/stories/2019/08/drinking-water-challenges-on-the-rise

Drinking water challenges on the rise

A water treatment plant, which is the place where municipalities test for contaminants such as lead and copper. 
By Janette Neuwahl Tannen

A water treatment plant, which is the place where municipalities test for contaminants such as lead and copper. 

Drinking water challenges on the rise

By Janette Neuwahl Tannen
University of Miami professors who study water treatment and civil engineering say that water contamination issues point to human error.

In 2004, it was Washington, D.C.

In 2016, it was Flint, Michigan.

Earlier this year, it was Pittsburgh, Pennsylvania.

And now, residents of Newark, New Jersey, are facing the same frightening reality: for a number of years they have been drinking water contaminated with lead, which is known to cause developmental delays in babies and children, as well as a litany of health problems for adults.

“This isn’t the first lead crisis since Flint, but Newark may be the biggest city (at 285,000 residents), and it’s getting more attention because it is near other major cities,” said associate professor Justin Stoler, who studies the geographic patterns of health disparities and is currently investigating global water access and security.

Many blame the crisis on city and town governments, which have not replaced aging metal pipes because of the high costs of infrastructure projects. Yet, University of Miami professors say that although old pipes do contribute to the problem, there are viable solutions available. The only hitch is these fixes, called corrosion control measures, require vigilant monitoring that is sometimes overlooked. 

Justin Stoler teaches his class titled "Drinking Water: Past, present and future"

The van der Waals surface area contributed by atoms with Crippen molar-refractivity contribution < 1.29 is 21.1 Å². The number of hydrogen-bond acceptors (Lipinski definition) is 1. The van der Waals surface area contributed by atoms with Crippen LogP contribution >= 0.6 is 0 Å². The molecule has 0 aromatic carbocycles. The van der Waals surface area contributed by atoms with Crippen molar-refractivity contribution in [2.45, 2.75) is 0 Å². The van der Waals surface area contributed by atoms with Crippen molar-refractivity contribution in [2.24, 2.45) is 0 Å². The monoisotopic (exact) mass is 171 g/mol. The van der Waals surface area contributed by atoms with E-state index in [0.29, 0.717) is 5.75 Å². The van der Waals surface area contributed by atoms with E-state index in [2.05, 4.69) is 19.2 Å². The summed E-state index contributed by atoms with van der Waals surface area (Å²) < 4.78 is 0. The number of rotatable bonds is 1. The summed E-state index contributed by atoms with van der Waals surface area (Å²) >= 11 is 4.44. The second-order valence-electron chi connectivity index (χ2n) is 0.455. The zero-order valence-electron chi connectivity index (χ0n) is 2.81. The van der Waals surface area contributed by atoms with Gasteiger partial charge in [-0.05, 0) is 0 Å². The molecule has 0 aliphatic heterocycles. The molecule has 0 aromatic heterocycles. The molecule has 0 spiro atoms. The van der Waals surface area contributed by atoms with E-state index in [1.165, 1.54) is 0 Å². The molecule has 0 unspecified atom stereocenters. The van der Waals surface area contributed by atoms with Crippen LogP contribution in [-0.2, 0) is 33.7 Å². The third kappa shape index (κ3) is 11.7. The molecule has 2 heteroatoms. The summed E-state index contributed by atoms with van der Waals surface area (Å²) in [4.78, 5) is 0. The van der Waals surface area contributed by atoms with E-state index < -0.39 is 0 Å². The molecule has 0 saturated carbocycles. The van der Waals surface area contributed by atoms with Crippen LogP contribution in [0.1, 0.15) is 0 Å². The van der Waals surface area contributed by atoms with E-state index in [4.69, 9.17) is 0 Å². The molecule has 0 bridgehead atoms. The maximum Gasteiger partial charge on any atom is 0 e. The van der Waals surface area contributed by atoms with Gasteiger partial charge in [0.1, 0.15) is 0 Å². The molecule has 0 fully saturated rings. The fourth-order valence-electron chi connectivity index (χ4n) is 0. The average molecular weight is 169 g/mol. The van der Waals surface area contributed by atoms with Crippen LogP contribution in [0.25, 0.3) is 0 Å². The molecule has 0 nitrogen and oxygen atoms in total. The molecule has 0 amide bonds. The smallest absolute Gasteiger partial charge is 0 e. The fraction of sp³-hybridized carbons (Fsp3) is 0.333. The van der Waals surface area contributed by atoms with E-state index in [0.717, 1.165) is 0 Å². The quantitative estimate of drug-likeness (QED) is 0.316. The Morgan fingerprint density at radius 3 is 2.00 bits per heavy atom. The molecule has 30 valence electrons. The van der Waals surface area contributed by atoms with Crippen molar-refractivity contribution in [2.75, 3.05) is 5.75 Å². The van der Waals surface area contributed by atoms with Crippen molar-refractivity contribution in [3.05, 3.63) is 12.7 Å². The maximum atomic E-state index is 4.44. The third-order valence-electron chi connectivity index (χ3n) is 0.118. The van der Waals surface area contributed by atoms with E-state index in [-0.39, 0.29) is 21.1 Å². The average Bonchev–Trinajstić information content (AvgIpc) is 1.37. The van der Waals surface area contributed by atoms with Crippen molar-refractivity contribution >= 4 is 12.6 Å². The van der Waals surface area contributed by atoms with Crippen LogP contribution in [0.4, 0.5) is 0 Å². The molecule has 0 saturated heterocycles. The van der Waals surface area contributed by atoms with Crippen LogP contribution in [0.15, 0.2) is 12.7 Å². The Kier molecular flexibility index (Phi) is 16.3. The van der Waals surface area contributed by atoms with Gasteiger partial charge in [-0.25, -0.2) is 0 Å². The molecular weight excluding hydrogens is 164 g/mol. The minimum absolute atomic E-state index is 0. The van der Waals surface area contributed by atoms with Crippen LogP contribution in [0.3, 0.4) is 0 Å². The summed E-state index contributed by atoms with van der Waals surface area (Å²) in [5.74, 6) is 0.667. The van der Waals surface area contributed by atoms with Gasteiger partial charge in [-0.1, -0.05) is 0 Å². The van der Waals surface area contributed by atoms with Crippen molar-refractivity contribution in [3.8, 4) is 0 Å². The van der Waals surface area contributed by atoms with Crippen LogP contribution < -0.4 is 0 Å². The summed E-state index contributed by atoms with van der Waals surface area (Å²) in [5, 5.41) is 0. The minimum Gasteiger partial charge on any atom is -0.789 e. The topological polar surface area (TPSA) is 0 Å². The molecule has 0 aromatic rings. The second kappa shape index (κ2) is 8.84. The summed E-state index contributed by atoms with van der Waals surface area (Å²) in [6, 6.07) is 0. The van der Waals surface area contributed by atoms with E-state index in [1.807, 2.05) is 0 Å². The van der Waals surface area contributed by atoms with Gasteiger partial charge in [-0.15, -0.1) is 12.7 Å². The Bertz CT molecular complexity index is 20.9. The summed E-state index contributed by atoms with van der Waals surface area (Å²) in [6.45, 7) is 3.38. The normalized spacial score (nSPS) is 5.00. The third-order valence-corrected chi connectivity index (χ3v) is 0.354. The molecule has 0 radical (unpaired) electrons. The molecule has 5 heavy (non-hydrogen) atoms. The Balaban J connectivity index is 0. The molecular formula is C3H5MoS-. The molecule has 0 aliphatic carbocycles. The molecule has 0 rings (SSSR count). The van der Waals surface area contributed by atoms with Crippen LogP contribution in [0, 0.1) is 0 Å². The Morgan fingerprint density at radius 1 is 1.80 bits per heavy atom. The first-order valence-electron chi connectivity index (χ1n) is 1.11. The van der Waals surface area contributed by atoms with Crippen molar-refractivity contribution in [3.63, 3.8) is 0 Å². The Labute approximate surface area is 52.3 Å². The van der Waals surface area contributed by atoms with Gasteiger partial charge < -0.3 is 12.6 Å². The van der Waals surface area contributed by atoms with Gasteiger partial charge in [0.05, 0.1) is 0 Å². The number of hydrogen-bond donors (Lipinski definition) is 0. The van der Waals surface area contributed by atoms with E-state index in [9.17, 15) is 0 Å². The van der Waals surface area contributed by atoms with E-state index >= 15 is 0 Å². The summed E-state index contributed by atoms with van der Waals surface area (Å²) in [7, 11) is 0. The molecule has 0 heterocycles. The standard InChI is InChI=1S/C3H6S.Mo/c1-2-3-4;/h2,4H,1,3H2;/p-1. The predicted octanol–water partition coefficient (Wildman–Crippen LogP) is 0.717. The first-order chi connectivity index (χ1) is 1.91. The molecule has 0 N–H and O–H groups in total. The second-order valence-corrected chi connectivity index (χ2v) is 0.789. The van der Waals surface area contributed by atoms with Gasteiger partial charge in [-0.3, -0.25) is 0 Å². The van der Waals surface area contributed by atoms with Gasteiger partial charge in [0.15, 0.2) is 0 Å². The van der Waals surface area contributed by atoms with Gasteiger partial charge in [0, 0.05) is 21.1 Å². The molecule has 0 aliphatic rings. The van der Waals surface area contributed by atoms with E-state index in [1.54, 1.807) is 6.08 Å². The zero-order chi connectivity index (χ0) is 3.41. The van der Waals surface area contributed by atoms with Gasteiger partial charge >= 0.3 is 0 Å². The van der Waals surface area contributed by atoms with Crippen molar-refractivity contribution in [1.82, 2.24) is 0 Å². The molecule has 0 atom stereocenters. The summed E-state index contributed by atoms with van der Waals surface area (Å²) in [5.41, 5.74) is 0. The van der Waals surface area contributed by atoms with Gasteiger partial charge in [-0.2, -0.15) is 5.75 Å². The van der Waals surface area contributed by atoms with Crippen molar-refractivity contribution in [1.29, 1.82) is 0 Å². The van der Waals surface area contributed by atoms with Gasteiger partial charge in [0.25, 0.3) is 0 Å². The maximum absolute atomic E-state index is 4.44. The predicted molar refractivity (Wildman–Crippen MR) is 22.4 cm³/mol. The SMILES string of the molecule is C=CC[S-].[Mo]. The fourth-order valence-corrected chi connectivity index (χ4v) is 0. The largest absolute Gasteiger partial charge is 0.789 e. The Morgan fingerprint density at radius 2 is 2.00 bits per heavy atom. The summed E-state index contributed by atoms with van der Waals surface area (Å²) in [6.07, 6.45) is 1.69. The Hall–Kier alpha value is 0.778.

Associate professor Justin Stoler teaches his class "Drinking Water: Past, present and future" this week.

“There are millions of Americans drinking water safely out of lead pipes because the water is treated with anti-corrosion chemicals,” said Stoler, who teaches in the College of Arts and Sciences’ Department of Geography and Regional Studies, as well as for the Abess Center for Ecosystem Science and Policy. “We would like to replace all the pipes, but in the meantime, these corrosion control measures work well.”

So how exactly does lead get into our tap water?

Most of the drinking water in the United States is drawn from aquifers or reservoirs and siphoned to local water treatment plants, where it is cleaned and pumped into water mains. These large pipes run down streets and connect to homes through smaller service line pipes. Lead is becoming an issue because Newark — like many cities in the United States — has a combination of lead and cast iron pipes. Metal pipes were put in place during the late 1930s as a more resilient alternative to their predecessor — clay plumbing pipes, said Esber Andiroglu, an associate professor and architectural engineer in the College of Engineering. Yet, as water flows through the metal pipes, it corrodes them, causing lead to seep into the water.

Since municipalities are now aware of the health hazards associated with lead, chemicals called phosphates are added to water to prevent the corrosion process. Phosphates help create a coating on the inside of pipes that minimizes the leaching of metals into the water, said professor Helena Solo-Gabriele, a civil and environmental engineer and associate dean for research in the College of Engineering.

Federal laws to protect drinking water began in 1974, with the passage of the Safe Drinking Water Act. Later on in 1991, the Environmental Protection Agency established the lead and copper rule, which set maximum limits for the amount of lead and copper allowed in drinking water, and also required water treatment plants to sample water for the two metals every six months. Municipalities, including Miami-Dade County, often publish annual testing results on several contaminants.